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Rapid coronavirus tests are still hard to find in many places, despite Biden vows

Limited availability of the over-the-counter kits is the latest in a nearly two-year saga of stumbles on coronavirus testing in the U.S.

President Biden has taken steps to increase the availability of rapid tests, but health experts say more needs to be done. (Demetrius Freeman/The Washington Post)

President Biden announced last week that rapid coronavirus tests were a pillar of his plan to fight the new and potentially more transmissible omicron variant, now confirmed in at least 21 states.

But nearly a year into his administration, the availability of low-cost coronavirus tests that return results in as little as 15 minutes remains an oft-promised but still unrealized capability in large swaths of the country — a far cry from the situation in countries such as Britain and Singapore, where the government purchased the kits last spring and distributed millions of them free or at low cost.

Many people in the United States cannot find the tests online or at retail stores because the kits are often out of stock — and when they do see them, consumers may be unable to buy them in quantity because of the cost, typically around $25 for a packet of two. That makes it impractical to urge all Americans to incorporate the tests into their daily routines — especially before going to work, traveling or gathering indoors with family members and friends — to avoid spreading the virus unintentionally, as many health experts now advise.

In some states, supply issues have also affected the tests’ availability for schoolchildren and residents of long-term-care facilities, homeless shelters and prisons. A recurring theme on a call of state health officers last week “was the challenge at the state level with obtaining rapid tests,” said Nirav D. Shah, director of Maine’s Center for Disease Control and Prevention. Maine, Kansas, North Carolina and Washington officials are among those who have complained of difficulty procuring sufficient test kits and the need for more federal funds to help states purchase them.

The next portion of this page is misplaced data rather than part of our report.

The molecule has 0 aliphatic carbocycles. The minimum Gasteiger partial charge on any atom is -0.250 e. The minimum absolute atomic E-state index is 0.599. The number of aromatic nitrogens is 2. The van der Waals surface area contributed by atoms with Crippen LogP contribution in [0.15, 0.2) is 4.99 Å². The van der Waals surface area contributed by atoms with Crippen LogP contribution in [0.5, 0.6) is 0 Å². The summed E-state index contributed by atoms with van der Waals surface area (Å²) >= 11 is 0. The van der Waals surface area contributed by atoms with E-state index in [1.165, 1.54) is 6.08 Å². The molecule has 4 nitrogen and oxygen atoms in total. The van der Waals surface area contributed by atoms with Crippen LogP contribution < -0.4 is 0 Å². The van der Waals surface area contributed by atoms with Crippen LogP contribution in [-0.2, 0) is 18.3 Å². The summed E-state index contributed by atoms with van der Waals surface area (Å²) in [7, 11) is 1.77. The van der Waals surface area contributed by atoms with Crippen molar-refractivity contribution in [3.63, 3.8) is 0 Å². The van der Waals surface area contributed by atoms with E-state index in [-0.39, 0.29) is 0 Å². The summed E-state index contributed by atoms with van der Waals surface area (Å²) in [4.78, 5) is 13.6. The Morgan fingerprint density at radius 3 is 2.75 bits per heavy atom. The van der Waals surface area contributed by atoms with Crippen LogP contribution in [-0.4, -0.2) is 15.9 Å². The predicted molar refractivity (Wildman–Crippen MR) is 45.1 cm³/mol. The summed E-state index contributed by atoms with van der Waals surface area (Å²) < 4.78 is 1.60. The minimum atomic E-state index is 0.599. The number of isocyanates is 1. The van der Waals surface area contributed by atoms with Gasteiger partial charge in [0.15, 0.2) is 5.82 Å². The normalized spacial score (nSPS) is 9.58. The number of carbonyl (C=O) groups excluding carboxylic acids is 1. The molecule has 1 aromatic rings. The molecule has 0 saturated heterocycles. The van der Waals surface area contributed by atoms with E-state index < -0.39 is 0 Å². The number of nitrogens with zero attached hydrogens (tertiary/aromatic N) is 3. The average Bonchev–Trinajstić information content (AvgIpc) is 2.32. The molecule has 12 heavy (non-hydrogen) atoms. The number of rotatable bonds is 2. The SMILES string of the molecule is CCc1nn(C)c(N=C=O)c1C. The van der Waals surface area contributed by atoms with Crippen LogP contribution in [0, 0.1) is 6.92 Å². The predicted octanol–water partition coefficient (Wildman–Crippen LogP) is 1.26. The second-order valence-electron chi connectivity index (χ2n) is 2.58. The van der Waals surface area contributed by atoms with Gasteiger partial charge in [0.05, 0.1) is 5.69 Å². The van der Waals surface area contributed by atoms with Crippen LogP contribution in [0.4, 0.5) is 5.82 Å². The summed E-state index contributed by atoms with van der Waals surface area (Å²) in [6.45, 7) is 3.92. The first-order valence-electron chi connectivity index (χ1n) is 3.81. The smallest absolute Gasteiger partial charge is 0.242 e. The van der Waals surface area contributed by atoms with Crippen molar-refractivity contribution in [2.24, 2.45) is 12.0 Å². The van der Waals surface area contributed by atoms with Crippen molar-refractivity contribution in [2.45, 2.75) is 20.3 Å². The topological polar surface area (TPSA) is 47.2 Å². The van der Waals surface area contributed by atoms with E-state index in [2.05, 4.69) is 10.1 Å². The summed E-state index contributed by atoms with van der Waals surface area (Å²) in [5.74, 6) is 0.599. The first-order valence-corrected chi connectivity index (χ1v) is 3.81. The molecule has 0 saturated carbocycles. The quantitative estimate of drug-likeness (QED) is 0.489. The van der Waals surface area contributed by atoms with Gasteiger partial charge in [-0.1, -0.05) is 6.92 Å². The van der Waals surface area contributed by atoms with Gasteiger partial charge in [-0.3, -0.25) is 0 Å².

The scattershot availability and high cost of the rapid tests are the latest issues in a nearly two-year saga of stumbles that have plagued coronavirus testing in the United States across two administrations, undercutting efforts to curb the spread of the virus and keep schools and businesses open safely. One of the biggest mistakes early in the pandemic was underestimating the impact of asymptomatic or pre-symptomatic spreaders. Rapid tests can identify such people and, if widely used, help stop chains of transmission that turn viral flare-ups into conflagrations, say health experts.

While the Biden administration arrived late to its commitment to increase the U.S. supply of rapid tests, it has taken steps to increase their availability in recent months, including investing billions of dollars to buy the tests directly from manufacturers. Public health experts welcome those initiatives but say more needs to be done.

“Our testing infrastructure has been horrendous since the first day of the pandemic,” said Eric Topol, director of the Scripps Research Translational Institute, adding that the nation’s production of diagnostic tools has consistently lagged the need for them.